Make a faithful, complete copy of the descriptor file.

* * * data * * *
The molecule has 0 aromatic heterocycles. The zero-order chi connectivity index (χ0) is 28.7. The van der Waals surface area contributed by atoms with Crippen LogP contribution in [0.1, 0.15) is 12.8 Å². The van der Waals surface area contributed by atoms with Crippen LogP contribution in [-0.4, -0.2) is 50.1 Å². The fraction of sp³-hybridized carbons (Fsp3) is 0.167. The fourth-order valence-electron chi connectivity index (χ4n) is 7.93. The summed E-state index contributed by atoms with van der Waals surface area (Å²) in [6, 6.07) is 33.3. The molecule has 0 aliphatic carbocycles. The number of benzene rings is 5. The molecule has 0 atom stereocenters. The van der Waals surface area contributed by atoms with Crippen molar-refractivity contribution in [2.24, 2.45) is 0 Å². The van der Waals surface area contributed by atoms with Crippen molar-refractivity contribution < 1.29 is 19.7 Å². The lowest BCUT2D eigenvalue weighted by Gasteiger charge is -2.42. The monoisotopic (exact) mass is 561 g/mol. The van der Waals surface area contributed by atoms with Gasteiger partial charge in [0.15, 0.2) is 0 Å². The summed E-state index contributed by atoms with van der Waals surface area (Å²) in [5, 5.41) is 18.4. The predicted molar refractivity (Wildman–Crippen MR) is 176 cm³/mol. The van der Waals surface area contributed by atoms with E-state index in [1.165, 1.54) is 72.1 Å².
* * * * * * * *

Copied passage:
The molecule has 0 aromatic heterocycles. The zero-order chi connectivity index (χ0) is 28.7. The van der Waals surface area contributed by atoms with Crippen LogP contribution in [0.1, 0.15) is 12.8 Å². The van der Waals surface area contributed by atoms with Crippen LogP contribution in [-0.4, -0.2) is 50.1 Å². The fraction of sp³-hybridized carbons (Fsp3) is 0.167. The fourth-order valence-electron chi connectivity index (χ4n) is 7.93. The summed E-state index contributed by atoms with van der Waals surface area (Å²) in [6, 6.07) is 33.3. The molecule has 0 aliphatic carbocycles. The number of benzene rings is 5. The molecule has 0 atom stereocenters. The van der Waals surface area contributed by atoms with Crippen molar-refractivity contribution in [2.24, 2.45) is 0 Å². The van der Waals surface area contributed by atoms with Crippen molar-refractivity contribution < 1.29 is 19.7 Å². The lowest BCUT2D eigenvalue weighted by Gasteiger charge is -2.42. The monoisotopic (exact) mass is 561 g/mol. The van der Waals surface area contributed by atoms with Gasteiger partial charge in [0.15, 0.2) is 0 Å². The summed E-state index contributed by atoms with van der Waals surface area (Å²) in [5, 5.41) is 18.4. The predicted molar refractivity (Wildman–Crippen MR) is 176 cm³/mol. The van der Waals surface area contributed by atoms with E-state index in [1.165, 1.54) is 72.1 Å².